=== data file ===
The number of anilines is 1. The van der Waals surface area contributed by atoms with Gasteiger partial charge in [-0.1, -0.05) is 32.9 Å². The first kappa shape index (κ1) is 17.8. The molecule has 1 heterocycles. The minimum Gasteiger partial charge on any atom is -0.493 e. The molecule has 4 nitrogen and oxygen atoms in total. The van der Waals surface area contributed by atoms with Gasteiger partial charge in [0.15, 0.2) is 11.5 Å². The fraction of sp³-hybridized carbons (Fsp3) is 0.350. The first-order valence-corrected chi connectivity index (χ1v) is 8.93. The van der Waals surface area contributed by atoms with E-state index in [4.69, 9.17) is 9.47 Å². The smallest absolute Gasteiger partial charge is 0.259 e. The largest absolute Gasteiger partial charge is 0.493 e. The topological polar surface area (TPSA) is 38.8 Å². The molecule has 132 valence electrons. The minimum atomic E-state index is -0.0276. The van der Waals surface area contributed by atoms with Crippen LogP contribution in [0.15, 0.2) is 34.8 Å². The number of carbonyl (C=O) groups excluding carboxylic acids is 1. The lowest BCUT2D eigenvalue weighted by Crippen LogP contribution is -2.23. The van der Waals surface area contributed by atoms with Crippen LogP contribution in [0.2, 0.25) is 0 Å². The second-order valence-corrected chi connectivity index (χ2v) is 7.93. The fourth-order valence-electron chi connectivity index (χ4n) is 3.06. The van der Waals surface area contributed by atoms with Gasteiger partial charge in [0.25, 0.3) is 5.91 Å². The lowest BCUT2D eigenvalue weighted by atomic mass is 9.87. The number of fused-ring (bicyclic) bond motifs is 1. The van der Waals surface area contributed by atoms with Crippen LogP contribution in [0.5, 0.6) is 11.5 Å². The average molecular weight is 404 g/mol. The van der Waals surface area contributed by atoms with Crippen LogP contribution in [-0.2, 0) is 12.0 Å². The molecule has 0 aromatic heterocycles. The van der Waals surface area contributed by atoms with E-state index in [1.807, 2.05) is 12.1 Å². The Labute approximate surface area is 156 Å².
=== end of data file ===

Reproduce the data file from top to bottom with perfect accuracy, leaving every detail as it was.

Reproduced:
The number of anilines is 1. The van der Waals surface area contributed by atoms with Gasteiger partial charge in [-0.1, -0.05) is 32.9 Å². The first kappa shape index (κ1) is 17.8. The molecule has 1 heterocycles. The minimum Gasteiger partial charge on any atom is -0.493 e. The molecule has 4 nitrogen and oxygen atoms in total. The van der Waals surface area contributed by atoms with Gasteiger partial charge in [0.15, 0.2) is 11.5 Å². The fraction of sp³-hybridized carbons (Fsp3) is 0.350. The first-order valence-corrected chi connectivity index (χ1v) is 8.93. The van der Waals surface area contributed by atoms with E-state index in [4.69, 9.17) is 9.47 Å². The smallest absolute Gasteiger partial charge is 0.259 e. The largest absolute Gasteiger partial charge is 0.493 e. The topological polar surface area (TPSA) is 38.8 Å². The molecule has 132 valence electrons. The minimum atomic E-state index is -0.0276. The van der Waals surface area contributed by atoms with Crippen LogP contribution in [0.15, 0.2) is 34.8 Å². The number of carbonyl (C=O) groups excluding carboxylic acids is 1. The lowest BCUT2D eigenvalue weighted by Crippen LogP contribution is -2.23. The van der Waals surface area contributed by atoms with Crippen LogP contribution in [0.2, 0.25) is 0 Å². The second-order valence-corrected chi connectivity index (χ2v) is 7.93. The fourth-order valence-electron chi connectivity index (χ4n) is 3.06. The van der Waals surface area contributed by atoms with Gasteiger partial charge in [0.25, 0.3) is 5.91 Å². The lowest BCUT2D eigenvalue weighted by atomic mass is 9.87. The number of fused-ring (bicyclic) bond motifs is 1. The van der Waals surface area contributed by atoms with Crippen LogP contribution in [0.5, 0.6) is 11.5 Å². The average molecular weight is 404 g/mol. The van der Waals surface area contributed by atoms with Crippen LogP contribution in [-0.2, 0) is 12.0 Å². The molecule has 0 aromatic heterocycles. The van der Waals surface area contributed by atoms with E-state index in [1.807, 2.05) is 12.1 Å². The Labute approximate surface area is 156 Å².